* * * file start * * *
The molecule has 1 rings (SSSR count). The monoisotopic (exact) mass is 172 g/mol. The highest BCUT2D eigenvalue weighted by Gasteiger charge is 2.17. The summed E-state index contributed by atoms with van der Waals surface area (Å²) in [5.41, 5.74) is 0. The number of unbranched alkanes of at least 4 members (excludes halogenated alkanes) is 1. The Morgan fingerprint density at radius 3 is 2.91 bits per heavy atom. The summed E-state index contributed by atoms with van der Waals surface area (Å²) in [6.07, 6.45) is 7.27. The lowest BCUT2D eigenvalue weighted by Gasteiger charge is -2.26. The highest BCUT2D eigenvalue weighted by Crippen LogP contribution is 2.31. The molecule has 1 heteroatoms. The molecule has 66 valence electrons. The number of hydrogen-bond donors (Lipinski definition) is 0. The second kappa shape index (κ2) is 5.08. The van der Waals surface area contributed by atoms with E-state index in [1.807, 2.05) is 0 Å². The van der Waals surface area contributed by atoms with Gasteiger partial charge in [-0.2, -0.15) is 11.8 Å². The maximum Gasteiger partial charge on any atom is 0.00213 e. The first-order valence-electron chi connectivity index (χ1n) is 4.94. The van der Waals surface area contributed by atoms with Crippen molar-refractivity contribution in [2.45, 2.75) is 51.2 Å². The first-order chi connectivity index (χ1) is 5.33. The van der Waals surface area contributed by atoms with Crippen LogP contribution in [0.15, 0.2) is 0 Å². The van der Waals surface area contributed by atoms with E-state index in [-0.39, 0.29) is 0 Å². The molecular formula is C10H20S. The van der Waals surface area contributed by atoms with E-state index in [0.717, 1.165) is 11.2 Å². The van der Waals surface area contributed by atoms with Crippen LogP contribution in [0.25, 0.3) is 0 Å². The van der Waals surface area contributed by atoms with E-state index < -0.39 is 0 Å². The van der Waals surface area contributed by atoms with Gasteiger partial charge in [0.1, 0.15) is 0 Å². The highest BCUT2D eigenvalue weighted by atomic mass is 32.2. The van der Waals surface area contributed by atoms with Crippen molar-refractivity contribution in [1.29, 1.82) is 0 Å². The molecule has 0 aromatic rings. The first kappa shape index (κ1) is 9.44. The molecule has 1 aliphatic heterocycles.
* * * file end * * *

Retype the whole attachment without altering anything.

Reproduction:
The molecule has 1 rings (SSSR count). The monoisotopic (exact) mass is 172 g/mol. The highest BCUT2D eigenvalue weighted by Gasteiger charge is 2.17. The summed E-state index contributed by atoms with van der Waals surface area (Å²) in [5.41, 5.74) is 0. The number of unbranched alkanes of at least 4 members (excludes halogenated alkanes) is 1. The Morgan fingerprint density at radius 3 is 2.91 bits per heavy atom. The summed E-state index contributed by atoms with van der Waals surface area (Å²) in [6.07, 6.45) is 7.27. The lowest BCUT2D eigenvalue weighted by Gasteiger charge is -2.26. The highest BCUT2D eigenvalue weighted by Crippen LogP contribution is 2.31. The molecule has 1 heteroatoms. The molecule has 66 valence electrons. The number of hydrogen-bond donors (Lipinski definition) is 0. The second kappa shape index (κ2) is 5.08. The van der Waals surface area contributed by atoms with E-state index in [1.807, 2.05) is 0 Å². The van der Waals surface area contributed by atoms with Gasteiger partial charge in [-0.2, -0.15) is 11.8 Å². The maximum Gasteiger partial charge on any atom is 0.00213 e. The first-order valence-electron chi connectivity index (χ1n) is 4.94. The van der Waals surface area contributed by atoms with Crippen molar-refractivity contribution in [2.45, 2.75) is 51.2 Å². The first-order chi connectivity index (χ1) is 5.33. The van der Waals surface area contributed by atoms with Crippen LogP contribution in [0.15, 0.2) is 0 Å². The van der Waals surface area contributed by atoms with E-state index in [-0.39, 0.29) is 0 Å². The molecular formula is C10H20S. The van der Waals surface area contributed by atoms with E-state index in [0.717, 1.165) is 11.2 Å². The van der Waals surface area contributed by atoms with Crippen LogP contribution in [0.25, 0.3) is 0 Å². The van der Waals surface area contributed by atoms with E-state index < -0.39 is 0 Å². The van der Waals surface area contributed by atoms with Gasteiger partial charge in [0.1, 0.15) is 0 Å². The highest BCUT2D eigenvalue weighted by atomic mass is 32.2. The van der Waals surface area contributed by atoms with Crippen molar-refractivity contribution in [1.29, 1.82) is 0 Å². The molecule has 0 aromatic rings. The first kappa shape index (κ1) is 9.44. The molecule has 1 aliphatic heterocycles.